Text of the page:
• 4

    Ivan Coughanoffalot

    Nobody in the Japanese political system was willing to say ‘I’m going to take responsibility and make decisions,’

    Find me one person in the whole country who's prepared to take personal responsibility for anything, and be held accountable if it doesn't work out. These people are terrified of sticking their neck out.

  • 3

    tokyokawasaki

    Find me one person in the whole country who's prepared to take personal responsibility for anything, and be held accountable if it doesn't work out. These people are terrified of sticking their neck out.

    Exactly.

    This 'No balls' syndrome in rife throughout Japan and at almost every level of business & government.

  • 1

    GW

    Folks in my whole 20yrs here the closest anything came to being a leader was a hairdo in the 90s, other than that Japan has been perpetually without ANY LEADERSHIP what so ever

  • 1

    Sean Mcgee

    http://enenews.com/book-govt-considering-plan-evacuate-all-90000-citizens-living-tokyo-knew-fuel-melted-early-global-hawk-data/comment-page-1#comment-120669

    interesting comments thread on this link about maher

  • 1

    globalwatcher

    This 'No balls' syndrome in rife throughout Japan and at almost every level of business & government.

    A true leader is willing to take a big risk to do the right thing while managers are trying to do it right.

    Hope you see a big difference between these two.

  • 0

    tokyokawasaki

    Globalwatcher - A true leader is willing to take a big risk to do the right thing while managers are trying to do it right.

    And the above statement means what exactly?

  • 2

    warnerbro

    I think Maher's got it right this time. I'm glad his book's in Japanese.

  • 1

    globalwatcher

    @tokyokawasaki, Obama took a first initiative to move the 7th fleet swiftly to Japanese shore before Kan calling for JDF in action. Obama ordered to drop 250,000 tons of water, medication and food supply from air everyday. We did move as fast as we could to help these immediate victims. JDF could not move as many roads were all torn apart.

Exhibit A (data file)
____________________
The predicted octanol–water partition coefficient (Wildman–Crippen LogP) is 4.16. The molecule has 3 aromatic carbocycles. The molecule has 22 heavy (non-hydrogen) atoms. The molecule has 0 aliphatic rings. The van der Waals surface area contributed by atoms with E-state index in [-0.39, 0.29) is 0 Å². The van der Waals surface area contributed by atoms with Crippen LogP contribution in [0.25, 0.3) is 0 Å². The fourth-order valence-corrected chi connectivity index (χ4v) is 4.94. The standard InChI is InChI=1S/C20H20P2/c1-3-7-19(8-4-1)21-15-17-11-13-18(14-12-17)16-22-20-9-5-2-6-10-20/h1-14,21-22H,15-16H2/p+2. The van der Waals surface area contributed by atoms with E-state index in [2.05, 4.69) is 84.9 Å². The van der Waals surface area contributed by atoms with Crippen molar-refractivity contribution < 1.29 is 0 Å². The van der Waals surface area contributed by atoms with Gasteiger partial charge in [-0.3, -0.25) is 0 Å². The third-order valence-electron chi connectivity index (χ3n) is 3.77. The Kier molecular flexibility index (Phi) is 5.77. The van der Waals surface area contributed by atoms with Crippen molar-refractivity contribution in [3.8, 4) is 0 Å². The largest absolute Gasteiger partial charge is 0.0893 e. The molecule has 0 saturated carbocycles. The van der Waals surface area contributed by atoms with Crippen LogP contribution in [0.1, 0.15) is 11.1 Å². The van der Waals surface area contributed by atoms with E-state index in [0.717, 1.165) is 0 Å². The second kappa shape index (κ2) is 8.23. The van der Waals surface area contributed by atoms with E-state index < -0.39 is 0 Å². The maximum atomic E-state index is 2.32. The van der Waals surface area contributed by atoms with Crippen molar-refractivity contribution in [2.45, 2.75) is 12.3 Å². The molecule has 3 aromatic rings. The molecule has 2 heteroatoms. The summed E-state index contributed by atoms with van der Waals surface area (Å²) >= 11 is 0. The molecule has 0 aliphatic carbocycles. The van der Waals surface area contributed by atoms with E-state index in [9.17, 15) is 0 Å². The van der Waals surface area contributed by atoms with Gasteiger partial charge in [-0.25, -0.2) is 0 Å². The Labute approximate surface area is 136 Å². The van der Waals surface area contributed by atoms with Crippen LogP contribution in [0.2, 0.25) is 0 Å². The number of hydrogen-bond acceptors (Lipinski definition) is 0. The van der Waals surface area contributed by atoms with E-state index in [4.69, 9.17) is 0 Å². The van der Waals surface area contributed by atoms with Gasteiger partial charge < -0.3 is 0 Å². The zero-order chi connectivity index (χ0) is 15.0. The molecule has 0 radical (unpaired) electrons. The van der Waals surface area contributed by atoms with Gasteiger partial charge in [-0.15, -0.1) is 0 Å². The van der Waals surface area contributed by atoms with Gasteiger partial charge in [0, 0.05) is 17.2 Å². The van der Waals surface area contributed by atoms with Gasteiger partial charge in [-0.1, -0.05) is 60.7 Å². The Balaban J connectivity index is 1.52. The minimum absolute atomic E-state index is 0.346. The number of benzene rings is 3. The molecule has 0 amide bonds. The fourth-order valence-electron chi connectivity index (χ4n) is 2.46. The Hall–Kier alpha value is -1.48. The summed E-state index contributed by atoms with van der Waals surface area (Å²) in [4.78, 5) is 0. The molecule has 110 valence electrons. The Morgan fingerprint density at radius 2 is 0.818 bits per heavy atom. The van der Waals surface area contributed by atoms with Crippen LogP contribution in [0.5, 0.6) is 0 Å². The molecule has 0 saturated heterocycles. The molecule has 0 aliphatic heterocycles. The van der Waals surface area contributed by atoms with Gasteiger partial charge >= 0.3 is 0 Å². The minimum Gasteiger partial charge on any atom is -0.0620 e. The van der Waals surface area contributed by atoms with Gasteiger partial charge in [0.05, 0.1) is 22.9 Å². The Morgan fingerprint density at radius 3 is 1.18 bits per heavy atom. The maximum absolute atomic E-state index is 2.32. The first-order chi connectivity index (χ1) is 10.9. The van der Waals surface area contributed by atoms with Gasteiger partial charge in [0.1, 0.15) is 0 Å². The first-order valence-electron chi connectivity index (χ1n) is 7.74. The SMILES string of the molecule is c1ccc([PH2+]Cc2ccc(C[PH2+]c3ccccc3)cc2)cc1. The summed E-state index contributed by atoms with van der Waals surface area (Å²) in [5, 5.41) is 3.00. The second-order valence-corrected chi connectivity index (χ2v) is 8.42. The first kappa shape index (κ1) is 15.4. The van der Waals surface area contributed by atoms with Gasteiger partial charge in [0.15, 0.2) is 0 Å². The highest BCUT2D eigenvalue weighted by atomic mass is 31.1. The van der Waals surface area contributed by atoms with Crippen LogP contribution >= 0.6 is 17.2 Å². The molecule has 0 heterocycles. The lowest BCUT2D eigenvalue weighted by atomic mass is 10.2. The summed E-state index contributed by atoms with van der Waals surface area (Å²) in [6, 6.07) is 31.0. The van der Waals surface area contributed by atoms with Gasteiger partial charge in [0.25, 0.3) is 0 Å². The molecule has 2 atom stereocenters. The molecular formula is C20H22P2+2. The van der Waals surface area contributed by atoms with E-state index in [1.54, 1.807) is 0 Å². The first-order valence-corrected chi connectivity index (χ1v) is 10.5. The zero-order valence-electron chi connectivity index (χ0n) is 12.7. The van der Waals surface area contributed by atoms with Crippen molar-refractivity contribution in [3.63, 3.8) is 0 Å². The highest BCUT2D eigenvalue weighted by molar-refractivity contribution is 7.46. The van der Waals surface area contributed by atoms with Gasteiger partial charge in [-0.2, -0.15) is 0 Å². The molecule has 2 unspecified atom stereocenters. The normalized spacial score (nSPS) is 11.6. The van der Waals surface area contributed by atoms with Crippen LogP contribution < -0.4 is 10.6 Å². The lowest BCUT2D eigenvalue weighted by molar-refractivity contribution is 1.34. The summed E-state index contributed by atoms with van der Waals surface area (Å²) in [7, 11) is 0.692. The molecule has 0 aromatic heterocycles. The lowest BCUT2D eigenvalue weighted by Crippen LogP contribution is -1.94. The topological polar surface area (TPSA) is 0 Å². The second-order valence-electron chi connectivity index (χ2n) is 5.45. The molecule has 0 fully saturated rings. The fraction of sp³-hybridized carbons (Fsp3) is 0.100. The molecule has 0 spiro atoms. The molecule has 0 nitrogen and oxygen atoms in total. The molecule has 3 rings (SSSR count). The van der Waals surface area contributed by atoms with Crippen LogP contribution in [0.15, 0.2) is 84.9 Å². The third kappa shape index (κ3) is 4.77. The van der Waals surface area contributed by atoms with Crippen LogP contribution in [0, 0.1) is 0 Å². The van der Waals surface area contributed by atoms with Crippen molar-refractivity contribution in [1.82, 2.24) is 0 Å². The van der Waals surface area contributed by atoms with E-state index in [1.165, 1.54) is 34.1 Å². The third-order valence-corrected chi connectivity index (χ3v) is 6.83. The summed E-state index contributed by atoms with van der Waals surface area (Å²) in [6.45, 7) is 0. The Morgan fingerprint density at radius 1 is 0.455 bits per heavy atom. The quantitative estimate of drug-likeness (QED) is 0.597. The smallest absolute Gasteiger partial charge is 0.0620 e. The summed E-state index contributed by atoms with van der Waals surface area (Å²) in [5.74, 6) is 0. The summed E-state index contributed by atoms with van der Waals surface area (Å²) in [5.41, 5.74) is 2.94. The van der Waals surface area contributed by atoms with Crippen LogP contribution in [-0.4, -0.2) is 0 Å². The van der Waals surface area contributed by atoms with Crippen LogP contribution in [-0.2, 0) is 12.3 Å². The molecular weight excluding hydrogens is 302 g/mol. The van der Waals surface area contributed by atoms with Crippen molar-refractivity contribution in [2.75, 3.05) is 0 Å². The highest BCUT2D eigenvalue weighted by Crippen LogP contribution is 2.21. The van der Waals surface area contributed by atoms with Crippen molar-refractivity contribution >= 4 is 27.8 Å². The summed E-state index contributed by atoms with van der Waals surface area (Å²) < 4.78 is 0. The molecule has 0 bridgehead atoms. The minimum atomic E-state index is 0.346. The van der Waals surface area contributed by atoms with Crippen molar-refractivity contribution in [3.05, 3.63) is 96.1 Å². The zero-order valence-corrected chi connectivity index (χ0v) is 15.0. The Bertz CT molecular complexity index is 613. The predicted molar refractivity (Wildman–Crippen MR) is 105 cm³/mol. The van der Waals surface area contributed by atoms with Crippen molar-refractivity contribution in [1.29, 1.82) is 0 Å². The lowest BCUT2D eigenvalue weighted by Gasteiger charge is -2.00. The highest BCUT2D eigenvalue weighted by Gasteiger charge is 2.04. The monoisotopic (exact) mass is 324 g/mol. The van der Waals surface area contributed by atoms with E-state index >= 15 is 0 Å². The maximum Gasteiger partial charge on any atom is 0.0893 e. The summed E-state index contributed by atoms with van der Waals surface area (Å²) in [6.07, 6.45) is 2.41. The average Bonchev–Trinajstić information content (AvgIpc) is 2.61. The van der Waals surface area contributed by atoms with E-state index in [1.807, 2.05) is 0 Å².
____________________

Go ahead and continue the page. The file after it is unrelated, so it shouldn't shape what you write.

• 1

    tokyokawasaki

    Globalwatcher - A true leader is willing to take a big risk to do the right thing while managers are trying to do it right. Hope you see a big difference between these two.

    A good leader has confidence and strength of conviction, which instills confidence in others. Based on my experience in Japan (11 years) most leaders and managers have little confidence and they are afraid of making a decision or taking responsibility. Until leaders and managers here passionately care more about progress than they do about fear of failure, we cannot expect any drastic change with the morons appointed to run the country and most businesses.

  • 1

    globalwatcher

    @tokyokawasaki, agree, and it is very unfortunate.

  • 1

    my2sense

    IvanCoughedacoolcomment.

  • 1

    ka_chan

    I don't think Japan had real leadership Tokugawa Ieyasu, not that I agree with most of the things he did. Some may say all the young turks of the Meiji rebellion/reforms. Today Japan rules by concensus which is ok most of the time but in a emergency, the people want someone in charge. I don't think they even know there was a problem for a few days. For a country that can be visited by so many natural disasters, seems there is no disaster planning. I can't imagine how much worse it would have been if the quake center was off the coast of Tokyo. Is there a backup government location? Is there a backup financial database? I really doubt it. Oh, it can't be by the sea or near a volcano... kinda limited.